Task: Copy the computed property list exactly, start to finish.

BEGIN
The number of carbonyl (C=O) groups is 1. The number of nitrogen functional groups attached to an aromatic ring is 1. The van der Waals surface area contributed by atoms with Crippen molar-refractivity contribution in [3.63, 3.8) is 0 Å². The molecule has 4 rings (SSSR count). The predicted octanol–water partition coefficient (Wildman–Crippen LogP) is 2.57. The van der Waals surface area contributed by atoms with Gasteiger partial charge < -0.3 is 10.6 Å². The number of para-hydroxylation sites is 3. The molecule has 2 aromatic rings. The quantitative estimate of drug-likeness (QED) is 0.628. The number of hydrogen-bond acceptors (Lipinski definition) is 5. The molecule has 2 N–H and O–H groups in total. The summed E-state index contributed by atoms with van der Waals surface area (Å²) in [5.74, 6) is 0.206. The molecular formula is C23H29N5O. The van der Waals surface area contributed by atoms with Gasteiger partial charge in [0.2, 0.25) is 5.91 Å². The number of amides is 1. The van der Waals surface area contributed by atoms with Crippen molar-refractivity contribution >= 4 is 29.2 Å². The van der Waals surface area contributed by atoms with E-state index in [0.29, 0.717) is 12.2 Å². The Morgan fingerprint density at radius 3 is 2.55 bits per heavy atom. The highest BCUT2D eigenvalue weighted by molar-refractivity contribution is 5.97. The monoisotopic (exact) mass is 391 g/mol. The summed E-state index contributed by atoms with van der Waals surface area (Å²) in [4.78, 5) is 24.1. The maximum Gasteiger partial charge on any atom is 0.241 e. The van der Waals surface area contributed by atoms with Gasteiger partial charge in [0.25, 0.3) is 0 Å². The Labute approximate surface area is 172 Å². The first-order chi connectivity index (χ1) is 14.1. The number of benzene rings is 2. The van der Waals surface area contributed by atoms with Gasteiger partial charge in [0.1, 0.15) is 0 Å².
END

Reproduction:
The number of carbonyl (C=O) groups is 1. The number of nitrogen functional groups attached to an aromatic ring is 1. The van der Waals surface area contributed by atoms with Crippen molar-refractivity contribution in [3.63, 3.8) is 0 Å². The molecule has 4 rings (SSSR count). The predicted octanol–water partition coefficient (Wildman–Crippen LogP) is 2.57. The van der Waals surface area contributed by atoms with Gasteiger partial charge < -0.3 is 10.6 Å². The number of para-hydroxylation sites is 3. The molecule has 2 aromatic rings. The quantitative estimate of drug-likeness (QED) is 0.628. The number of hydrogen-bond acceptors (Lipinski definition) is 5. The molecule has 2 N–H and O–H groups in total. The summed E-state index contributed by atoms with van der Waals surface area (Å²) in [5.74, 6) is 0.206. The molecular formula is C23H29N5O. The van der Waals surface area contributed by atoms with Gasteiger partial charge in [0.2, 0.25) is 5.91 Å². The number of amides is 1. The van der Waals surface area contributed by atoms with Crippen molar-refractivity contribution >= 4 is 29.2 Å². The van der Waals surface area contributed by atoms with E-state index in [0.29, 0.717) is 12.2 Å². The Morgan fingerprint density at radius 3 is 2.55 bits per heavy atom. The highest BCUT2D eigenvalue weighted by molar-refractivity contribution is 5.97. The monoisotopic (exact) mass is 391 g/mol. The summed E-state index contributed by atoms with van der Waals surface area (Å²) in [4.78, 5) is 24.1. The maximum Gasteiger partial charge on any atom is 0.241 e. The van der Waals surface area contributed by atoms with Gasteiger partial charge in [0.25, 0.3) is 0 Å². The Labute approximate surface area is 172 Å². The first-order chi connectivity index (χ1) is 14.1. The number of benzene rings is 2. The van der Waals surface area contributed by atoms with Gasteiger partial charge in [0.1, 0.15) is 0 Å².